refrain from including substantial amounts of performance
    data within the budget justifications themselves, and to instead
    revert to the traditional funding information previously
    provided. Performance-related information may be submitted
    under separate cover.”
   Negative consequences were promised for agencies that
    ignored this directive: “If the Office of Management and
    Budget or individual agencies do not heed the Committee’s
    direction, the Committee will assume that individual budget
    offices have excess resources that can be applied to other,
    more critical missions.”
Program Assessment Rating Tool (PART)

   5 year summary by OMB of evidence on program
    performance for 1016 programs
     18 percent are Effective
     31 percent are Moderately Effective

     29 percent are Adequate

     3 percent are Ineffective

     19 percent are Results Not Demonstrated
PART as Evidence-based Dialogue
   Third-party program review with a clear opinion
   Greater emphasis on performance
   The standard of proof for program performance can only
    be satisfied by positive evidence of results
   The burden of proof for performance rests on agencies
   Entire programs are evaluated on a regular basis
   The routine nature of PART creates an incentive to engage
Obama: A Pragmatic approach
   “The question we ask today is not whether our
    government is too big or too small, but whether it works
    -- whether it helps families find jobs at a decent wage,
    care they can afford, a retirement that is dignified.
    Where the answer is yes, we intend to move forward.
    Where the answer is no, programs will end. And those
    of us who manage the public's dollars will be held to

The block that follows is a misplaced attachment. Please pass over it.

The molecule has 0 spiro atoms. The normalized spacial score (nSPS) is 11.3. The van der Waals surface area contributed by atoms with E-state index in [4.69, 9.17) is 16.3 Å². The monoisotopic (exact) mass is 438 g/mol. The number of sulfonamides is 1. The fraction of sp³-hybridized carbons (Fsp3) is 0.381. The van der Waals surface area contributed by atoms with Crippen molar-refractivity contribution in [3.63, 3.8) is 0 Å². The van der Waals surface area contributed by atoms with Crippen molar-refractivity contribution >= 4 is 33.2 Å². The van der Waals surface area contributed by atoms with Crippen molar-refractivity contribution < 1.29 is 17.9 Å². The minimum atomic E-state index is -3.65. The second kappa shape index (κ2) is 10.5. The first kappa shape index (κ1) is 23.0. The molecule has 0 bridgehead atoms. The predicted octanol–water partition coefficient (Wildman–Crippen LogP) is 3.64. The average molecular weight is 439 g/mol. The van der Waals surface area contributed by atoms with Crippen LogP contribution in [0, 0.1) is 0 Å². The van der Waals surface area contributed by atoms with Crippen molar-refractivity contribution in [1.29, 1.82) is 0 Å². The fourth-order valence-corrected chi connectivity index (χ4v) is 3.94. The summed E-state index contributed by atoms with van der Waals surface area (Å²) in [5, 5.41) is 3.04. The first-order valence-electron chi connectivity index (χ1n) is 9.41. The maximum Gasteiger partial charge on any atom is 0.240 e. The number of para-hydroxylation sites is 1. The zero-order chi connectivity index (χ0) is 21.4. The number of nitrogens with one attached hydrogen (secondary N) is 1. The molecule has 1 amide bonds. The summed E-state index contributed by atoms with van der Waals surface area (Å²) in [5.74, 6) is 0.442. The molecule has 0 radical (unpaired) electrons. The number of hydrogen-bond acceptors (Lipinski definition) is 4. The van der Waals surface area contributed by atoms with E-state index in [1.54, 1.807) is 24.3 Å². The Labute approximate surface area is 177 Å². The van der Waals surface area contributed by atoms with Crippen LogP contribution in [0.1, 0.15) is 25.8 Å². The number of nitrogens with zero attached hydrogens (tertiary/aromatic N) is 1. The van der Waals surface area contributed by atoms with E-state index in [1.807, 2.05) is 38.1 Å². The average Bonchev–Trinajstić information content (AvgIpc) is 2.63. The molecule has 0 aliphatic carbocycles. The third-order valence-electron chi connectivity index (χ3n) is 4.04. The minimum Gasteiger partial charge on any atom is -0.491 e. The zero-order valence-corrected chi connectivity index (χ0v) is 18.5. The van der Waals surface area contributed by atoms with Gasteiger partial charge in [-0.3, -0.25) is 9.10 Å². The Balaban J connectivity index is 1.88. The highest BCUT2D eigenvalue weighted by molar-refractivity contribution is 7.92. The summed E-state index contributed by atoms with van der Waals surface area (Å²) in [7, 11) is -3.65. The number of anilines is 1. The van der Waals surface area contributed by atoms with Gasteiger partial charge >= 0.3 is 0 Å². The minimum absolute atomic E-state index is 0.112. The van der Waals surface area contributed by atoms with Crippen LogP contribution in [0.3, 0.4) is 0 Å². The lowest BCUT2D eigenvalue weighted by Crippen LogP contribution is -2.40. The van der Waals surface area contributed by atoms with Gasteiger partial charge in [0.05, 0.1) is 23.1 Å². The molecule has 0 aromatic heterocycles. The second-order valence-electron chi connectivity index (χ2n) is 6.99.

account, to spend wisely, reform bad habits, and do our
    business in the light of day, because only then can we
    restore the vital trust between a people and their
Example: Pedometer challenge!

   Voluntary
   Belief that transparent performance numbers will
    change behavior, create a sense of competition and
    raise performance
Early evidence on Obama

   Performance measurement will be important
     “The President is creating a focused team within the
      White House that will work with agency leaders and the
      OMB to improve the results and outcomes for Federal
      Government programs while eliminating waste and
     Chief performance officer

     Continue to maintain agency level performance
What happens to PART?
   Not clear
   Criticized as ideological, as too broad, as a data
    collection exercise
   Analysis remains in place, but new PARTs have not
   OMB have offered agencies funds for better
New emphasis on leadership
   Focusing leaders on what matters – key goals
   Accelerating results – Performance Improvement
    Council; data driven meetings
   Style: focused collaboration
New focus on information use
   Will be a central aspect of the Obama
    administration’s performance initiatives
   Jeff Zients: “The ultimate test of our performance
    management efforts is whether or not the
    information is used”
   Shelly Metzenbaum: “the key performance
    management challenge facing the Obama
    administration is to use—not just produce—
    performance goals and measures”
How do we use performance
Why care about use?

   For reforms to succeed, implies that data is used